The Cuban Sandwich

Cuban Sandwich

A very brief history of the Cubano

Cuban Sandwich
Whenever there’s a Cuban sandwich on a menu, there’s a very good chance I’ll order it. And by “very good chance”, I mean, always. Photo credit: My daughter Liora

The origins of the Cuban sandwich are not entirely known, however its later history can be traced back to the late 1800’s when cigar factory workers would travel from Havana to the Florida Keys and Tampa for work and bring the sandwiches with them for lunch. By 1880, local cafes in Ybor city began offering the sandwich on their menus. 

Often imitated, rarely duplicated, the Cuban sandwich(or, “Cubano”) is not a simple undertaking. Before the sandwich is even a possibility, the pork has to first be properly slow roasted, a process which in itself could take up to two days. As to how it’s properly prepared, it depends if you are in Tampa or Miami. At root, the sandwich is always roast pork, ham, swiss cheese, mustard and pickles on Cuban bread. Then, the outsides are brushed with butter and pressed until the cheese is melted and the bread is toasted. In Tampa/Ybor City, they add salami. Now, personally, I hate mustard and pickles; I like my Cubano with lettuce, tomato and mayo. Purists would say this is sacrilege. To me, so is the addition of salami. Also, without proper Cuban bread, it’s just another sandwich.

Variations of the Cuban sandwich

A type of Cuban sandwich, the medianoche
The difference between a Cubano and a media noche is the bread. Photo credit: The Burger Beast

If the Cuban sandwich wasn’t excellent enough as it is, there are two other variations of it: “Media Noche” (midnight sandwich) and the “Croqueta Preparada“(prepared with croquettes, literally). The former is a Cuban sandwich using a sweeter, egg dough bread similar to challah or King’s Hawaiian sub rolls. It is called a Midnight sandwich because it was commonly served late at night at clubs throughout Havana. The latter is is a Cuban sandwich with the addition of ham croquettes, using lettuce, tomato and mayo (and sometimes, potato sticks) instead of pickles and mustard. Both are equally sublime and satisfying substitutes for the Cubano.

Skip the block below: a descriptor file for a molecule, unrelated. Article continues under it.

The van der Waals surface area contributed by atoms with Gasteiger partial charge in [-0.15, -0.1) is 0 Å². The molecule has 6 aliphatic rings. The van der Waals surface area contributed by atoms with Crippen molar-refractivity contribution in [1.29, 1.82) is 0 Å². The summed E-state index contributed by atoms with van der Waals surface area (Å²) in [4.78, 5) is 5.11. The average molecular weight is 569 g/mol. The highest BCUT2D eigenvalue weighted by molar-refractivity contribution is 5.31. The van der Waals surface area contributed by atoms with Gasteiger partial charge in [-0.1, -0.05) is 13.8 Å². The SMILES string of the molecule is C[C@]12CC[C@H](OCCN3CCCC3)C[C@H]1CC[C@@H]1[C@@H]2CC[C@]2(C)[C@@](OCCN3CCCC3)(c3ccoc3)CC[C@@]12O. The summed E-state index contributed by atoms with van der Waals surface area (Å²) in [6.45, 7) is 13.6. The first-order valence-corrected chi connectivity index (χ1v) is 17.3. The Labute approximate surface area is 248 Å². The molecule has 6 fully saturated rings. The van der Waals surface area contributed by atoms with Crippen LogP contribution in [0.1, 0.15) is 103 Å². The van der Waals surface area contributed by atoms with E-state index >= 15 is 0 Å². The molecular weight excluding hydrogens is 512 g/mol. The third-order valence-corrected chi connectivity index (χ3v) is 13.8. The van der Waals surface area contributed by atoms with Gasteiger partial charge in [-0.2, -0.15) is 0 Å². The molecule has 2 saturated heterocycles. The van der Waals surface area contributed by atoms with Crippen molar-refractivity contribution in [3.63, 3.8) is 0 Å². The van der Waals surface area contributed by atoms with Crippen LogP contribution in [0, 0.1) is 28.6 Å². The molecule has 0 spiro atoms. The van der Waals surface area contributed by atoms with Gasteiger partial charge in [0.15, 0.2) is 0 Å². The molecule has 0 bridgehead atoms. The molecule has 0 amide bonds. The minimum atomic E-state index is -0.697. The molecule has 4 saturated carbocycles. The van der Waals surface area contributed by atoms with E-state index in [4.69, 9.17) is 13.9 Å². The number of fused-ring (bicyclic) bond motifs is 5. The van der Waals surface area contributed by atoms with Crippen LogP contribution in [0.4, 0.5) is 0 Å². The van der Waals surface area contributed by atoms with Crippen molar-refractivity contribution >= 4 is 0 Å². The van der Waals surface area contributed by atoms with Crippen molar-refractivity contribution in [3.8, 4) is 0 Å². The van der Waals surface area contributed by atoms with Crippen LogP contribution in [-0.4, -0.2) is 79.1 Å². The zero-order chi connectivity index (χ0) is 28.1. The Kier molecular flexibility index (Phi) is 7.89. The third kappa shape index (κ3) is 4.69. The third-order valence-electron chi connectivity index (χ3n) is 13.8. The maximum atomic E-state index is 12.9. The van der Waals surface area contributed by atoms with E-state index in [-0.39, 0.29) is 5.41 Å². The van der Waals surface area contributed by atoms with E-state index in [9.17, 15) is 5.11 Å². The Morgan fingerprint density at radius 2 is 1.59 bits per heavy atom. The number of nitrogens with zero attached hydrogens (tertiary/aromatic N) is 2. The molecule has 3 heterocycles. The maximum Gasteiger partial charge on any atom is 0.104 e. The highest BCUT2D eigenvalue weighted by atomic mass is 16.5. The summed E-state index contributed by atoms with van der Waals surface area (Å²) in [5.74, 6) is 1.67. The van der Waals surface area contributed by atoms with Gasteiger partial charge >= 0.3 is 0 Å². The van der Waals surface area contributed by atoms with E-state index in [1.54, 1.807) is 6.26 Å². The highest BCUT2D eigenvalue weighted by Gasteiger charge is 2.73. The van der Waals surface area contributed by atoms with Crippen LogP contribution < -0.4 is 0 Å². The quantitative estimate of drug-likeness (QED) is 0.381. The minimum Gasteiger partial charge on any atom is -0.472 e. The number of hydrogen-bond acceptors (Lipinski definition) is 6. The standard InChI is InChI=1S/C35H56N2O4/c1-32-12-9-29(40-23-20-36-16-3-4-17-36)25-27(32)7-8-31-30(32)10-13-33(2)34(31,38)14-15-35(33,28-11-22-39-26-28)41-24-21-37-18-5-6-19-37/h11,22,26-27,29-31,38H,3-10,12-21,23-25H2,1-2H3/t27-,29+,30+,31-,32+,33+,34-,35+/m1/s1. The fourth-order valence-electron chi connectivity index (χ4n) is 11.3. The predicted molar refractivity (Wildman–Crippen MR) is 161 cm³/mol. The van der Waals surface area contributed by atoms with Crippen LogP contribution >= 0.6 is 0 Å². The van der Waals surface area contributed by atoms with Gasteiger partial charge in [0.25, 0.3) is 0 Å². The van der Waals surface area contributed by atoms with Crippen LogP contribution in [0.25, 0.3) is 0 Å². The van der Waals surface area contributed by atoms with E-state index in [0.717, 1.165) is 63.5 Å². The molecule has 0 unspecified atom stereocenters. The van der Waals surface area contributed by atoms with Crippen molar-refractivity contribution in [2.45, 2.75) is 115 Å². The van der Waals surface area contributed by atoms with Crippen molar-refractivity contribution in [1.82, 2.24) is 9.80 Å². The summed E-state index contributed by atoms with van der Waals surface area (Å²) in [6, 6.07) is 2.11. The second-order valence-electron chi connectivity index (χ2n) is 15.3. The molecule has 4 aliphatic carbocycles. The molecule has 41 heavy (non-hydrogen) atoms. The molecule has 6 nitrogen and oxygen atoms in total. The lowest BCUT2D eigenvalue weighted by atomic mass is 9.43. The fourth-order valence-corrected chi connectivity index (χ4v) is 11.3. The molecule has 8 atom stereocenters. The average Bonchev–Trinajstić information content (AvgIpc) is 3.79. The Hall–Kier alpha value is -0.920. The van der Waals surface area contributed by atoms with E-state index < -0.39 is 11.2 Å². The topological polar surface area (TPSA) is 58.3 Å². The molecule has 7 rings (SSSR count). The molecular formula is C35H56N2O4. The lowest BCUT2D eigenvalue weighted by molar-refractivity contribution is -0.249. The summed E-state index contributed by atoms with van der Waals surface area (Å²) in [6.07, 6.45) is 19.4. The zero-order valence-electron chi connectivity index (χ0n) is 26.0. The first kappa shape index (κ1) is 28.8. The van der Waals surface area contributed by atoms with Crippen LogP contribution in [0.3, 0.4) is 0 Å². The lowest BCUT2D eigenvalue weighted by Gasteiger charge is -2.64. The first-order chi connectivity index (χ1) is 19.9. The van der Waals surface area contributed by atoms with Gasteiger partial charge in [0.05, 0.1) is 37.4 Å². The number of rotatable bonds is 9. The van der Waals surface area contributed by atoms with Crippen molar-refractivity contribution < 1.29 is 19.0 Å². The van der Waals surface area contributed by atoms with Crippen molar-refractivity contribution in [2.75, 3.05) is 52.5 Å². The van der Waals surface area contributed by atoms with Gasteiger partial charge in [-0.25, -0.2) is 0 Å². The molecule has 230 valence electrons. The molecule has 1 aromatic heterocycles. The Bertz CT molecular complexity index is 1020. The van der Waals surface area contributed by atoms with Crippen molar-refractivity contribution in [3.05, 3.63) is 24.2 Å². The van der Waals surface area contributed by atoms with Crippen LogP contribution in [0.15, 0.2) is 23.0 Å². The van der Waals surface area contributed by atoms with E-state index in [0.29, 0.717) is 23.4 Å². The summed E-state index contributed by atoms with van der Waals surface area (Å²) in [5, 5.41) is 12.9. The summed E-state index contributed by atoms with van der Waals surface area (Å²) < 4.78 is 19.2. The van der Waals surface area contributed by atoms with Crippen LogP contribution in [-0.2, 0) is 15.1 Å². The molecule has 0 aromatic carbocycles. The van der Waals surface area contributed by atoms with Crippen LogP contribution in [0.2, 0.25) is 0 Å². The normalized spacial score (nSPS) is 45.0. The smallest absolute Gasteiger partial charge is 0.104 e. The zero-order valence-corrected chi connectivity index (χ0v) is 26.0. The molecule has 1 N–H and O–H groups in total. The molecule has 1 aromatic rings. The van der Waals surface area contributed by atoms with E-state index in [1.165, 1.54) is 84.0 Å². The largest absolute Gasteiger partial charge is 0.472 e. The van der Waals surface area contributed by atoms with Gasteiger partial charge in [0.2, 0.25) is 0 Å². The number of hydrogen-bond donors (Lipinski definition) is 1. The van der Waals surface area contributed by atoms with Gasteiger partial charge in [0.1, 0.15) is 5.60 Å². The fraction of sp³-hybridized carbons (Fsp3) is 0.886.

It is such a unique sandwich, it has been declared the official sandwich of both Miami and Tampa, who both celebrate its glory in the month of March. So good, that actor/director Jon Favreau directed and starred in the movie “Chef”, whose storyline basically revolves around a Cuban sandwich food truck. (Yes, there’s more to the story than just the sandwich, plus, it’s a great movie so go watch it!) The sandwich is that good.  If you have any suggestions on how to prepare the pork differently, let me know!

Cuban Sandwich
The key to a great Cuban sandwich is properly seasoned and slow roasted pork loin.
Write a review
  1. For the pork:

  2. 1 head of garlic, minced
  3. 1/3 cup freshly squeezed orange juice (from about 1 medium orange)
  4. 2 tablespoons freshly squeezed lime juice (from about 2 medium limes)
  5. 2 tablespoons olive oil
  6. 2 tablespoons dried oregano
  7. 2 tablespoons kosher salt
  8. 1 tablespoon plus 1 teaspoon ground cumin
  9. 1 teaspoon freshly ground black pepper
  10. 1 (4- to 4-1/2-pound) boneless pork loin
  11. To make the Sandwich:

  12. Cuban bread or Ciabatta if you can't find Cuban bread
  13. Roasted pork
  14. Sliced Virginia ham or your deli ham of choice
  15. Swiss cheese slices
  16. Yellow mustard
  17. Dill Pickles
  1. Marinating and slow roasting the pork:

    Make the marinade with the ingredients listed.
  2. Stab the pork loin with a knife or fork several times and place in a large plastic bag or deep dish with the marinade. Using your fingers or fork, smash some of the garlic into slits made previously in the pork. Allow the pork to marinate overnight.
  3. Next day, preheat your oven to 425 degrees. Place the pork in your preferred baking dish and cover with foil. Place in oven and cook for an hour at 425. Then lower temperature to 350 and cook for an additional 2-3 hours. Pork is ready when the internal temperature reads 160 degrees.
  4. To make the sandwich

    Place slices of ham on the lower half of the bread. Next, shred or slice pork thinly and place on top of ham, then top with a slice or two of swiss cheese and pickles. Put mustard on the top half of the bread, place on the rest of the sandwich. Brush the top of the bread with melted butter and wrap the sandwich in aluminum foil.
  5. Place in a pan (or panini press) and use something heavy to press the sandwich down, either a cast iron press or a heavy pot/pan. Cook 3-4 minutes per side over medium-high heat until the bread is toasted.
  6. Slice diagonally and enjoy!
Cooking in Cuban

This site uses Akismet to reduce spam. Learn how your comment data is processed.